Bench to Bedside: Chemistry of Health Care
Recent Advances in Microfluidics for Radiochemical Synthesis (#416)
Microfluidic systems have been shown to achieve higher yielding incorporation reactions in shorter reaction times, even employing reduced amounts of chemicals. These features are particularly appealing, and have been demonstrated, in the field of radiolabelling, where positron-emitting nuclides with short half-lives (e.g.: 18F, 11C) are employed. However, despite the great potential shown, the use of this methodology has not reached widespread acceptance in the radiochemical field, due to several important questions that are not yet fully resolved. One challenge is that research in microfluidics has not yet addressed all of the steps in the radiopharmaceutical production process, starting from raw materials and radioactivity, passing to the radiolabelling step and proceeding to the final purification and quality analysis, in order to obtain a radiotracer with high purity standards for the next use (e.g.: imaging). In particular, avenues for efficient purification and analysis in a compact footprint that can be efficiently coupled with microfluidic reaction systems have been scarcely explored to date. Other challenges are related to efficient interfacing to the macro-world needs, and achieving true miniaturization of the overall radiopharmaceutical production system. Finally, several technical issues (e.g.: process repeatability, material interactions, ability to use clinically-relevant levels of radioactivity, radiolysis, and radiopharmaceutical specific activity) need to be rigorously studied. This symposium will focus on recent advances towards the solution of these numerous challenges. Particular importance will be given to novel microscale approaches that might transform the current state of the art and increase the acceptance and use of these technologies in radiochemistry.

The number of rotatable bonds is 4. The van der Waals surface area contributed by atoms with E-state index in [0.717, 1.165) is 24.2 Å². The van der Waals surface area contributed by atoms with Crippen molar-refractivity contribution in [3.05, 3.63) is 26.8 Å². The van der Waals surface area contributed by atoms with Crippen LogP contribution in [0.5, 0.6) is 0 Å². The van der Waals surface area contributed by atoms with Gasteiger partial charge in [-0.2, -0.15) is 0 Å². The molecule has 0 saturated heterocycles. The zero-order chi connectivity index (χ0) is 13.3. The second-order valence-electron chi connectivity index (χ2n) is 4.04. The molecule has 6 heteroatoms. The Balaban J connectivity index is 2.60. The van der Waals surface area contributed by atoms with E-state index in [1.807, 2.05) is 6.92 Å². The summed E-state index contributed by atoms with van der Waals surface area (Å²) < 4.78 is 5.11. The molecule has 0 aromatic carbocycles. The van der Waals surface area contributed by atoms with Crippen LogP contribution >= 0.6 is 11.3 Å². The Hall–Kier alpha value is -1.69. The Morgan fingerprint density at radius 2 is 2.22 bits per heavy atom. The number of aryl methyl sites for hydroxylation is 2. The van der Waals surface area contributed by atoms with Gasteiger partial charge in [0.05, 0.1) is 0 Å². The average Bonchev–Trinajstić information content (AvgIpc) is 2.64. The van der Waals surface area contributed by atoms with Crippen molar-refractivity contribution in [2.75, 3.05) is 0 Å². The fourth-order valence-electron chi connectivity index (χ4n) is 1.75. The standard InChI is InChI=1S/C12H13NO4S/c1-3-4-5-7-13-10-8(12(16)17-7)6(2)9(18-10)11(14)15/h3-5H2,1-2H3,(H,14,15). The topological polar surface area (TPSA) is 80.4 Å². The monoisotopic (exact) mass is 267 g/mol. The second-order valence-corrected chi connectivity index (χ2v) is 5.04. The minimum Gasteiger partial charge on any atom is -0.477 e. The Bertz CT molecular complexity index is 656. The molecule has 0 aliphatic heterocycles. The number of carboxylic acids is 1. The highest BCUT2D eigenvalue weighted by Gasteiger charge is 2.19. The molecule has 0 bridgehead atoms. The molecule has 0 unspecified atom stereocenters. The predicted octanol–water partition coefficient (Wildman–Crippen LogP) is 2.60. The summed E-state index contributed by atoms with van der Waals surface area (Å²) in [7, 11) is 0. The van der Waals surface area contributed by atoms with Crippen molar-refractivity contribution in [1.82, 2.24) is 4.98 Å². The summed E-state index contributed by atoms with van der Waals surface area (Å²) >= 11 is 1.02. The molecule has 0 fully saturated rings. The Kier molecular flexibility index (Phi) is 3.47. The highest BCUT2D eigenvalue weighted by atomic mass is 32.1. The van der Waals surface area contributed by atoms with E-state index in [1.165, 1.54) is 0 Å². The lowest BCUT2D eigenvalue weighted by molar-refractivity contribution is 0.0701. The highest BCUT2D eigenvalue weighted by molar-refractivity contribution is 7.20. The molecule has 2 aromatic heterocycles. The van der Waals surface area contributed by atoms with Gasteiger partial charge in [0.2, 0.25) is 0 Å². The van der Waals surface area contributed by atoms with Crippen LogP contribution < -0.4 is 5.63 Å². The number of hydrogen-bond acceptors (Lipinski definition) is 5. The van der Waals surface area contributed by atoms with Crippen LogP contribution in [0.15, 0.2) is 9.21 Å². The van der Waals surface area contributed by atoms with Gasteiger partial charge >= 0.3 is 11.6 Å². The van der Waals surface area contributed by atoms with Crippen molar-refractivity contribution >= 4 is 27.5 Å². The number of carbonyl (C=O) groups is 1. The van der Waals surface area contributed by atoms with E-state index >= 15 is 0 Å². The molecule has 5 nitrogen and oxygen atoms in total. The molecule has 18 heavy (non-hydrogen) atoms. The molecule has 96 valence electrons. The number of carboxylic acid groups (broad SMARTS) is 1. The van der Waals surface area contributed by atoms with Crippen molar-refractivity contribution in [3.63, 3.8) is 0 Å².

Last update: Dec 28, 2015